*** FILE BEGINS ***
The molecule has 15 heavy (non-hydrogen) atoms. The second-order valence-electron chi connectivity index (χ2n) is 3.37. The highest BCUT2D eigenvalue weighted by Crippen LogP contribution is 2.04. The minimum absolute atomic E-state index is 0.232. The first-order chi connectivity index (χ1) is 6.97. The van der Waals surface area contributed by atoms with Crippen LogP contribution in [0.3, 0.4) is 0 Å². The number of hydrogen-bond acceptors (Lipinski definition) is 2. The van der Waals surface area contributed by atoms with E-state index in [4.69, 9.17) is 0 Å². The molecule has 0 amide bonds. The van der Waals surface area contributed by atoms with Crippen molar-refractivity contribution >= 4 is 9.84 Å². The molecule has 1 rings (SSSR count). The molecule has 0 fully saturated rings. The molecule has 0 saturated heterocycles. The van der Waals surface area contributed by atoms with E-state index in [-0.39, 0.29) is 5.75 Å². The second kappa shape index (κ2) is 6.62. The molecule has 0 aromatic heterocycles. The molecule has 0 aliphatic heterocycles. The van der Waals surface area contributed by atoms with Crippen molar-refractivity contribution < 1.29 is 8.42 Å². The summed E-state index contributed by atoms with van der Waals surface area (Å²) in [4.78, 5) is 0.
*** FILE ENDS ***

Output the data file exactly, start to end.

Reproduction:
The molecule has 15 heavy (non-hydrogen) atoms. The second-order valence-electron chi connectivity index (χ2n) is 3.37. The highest BCUT2D eigenvalue weighted by Crippen LogP contribution is 2.04. The minimum absolute atomic E-state index is 0.232. The first-order chi connectivity index (χ1) is 6.97. The van der Waals surface area contributed by atoms with Crippen LogP contribution in [0.3, 0.4) is 0 Å². The number of hydrogen-bond acceptors (Lipinski definition) is 2. The van der Waals surface area contributed by atoms with E-state index in [4.69, 9.17) is 0 Å². The molecule has 0 amide bonds. The van der Waals surface area contributed by atoms with Crippen molar-refractivity contribution >= 4 is 9.84 Å². The molecule has 1 rings (SSSR count). The molecule has 0 fully saturated rings. The molecule has 0 saturated heterocycles. The van der Waals surface area contributed by atoms with E-state index in [-0.39, 0.29) is 5.75 Å². The second kappa shape index (κ2) is 6.62. The molecule has 0 aromatic heterocycles. The molecule has 0 aliphatic heterocycles. The van der Waals surface area contributed by atoms with Crippen molar-refractivity contribution < 1.29 is 8.42 Å². The summed E-state index contributed by atoms with van der Waals surface area (Å²) in [4.78, 5) is 0.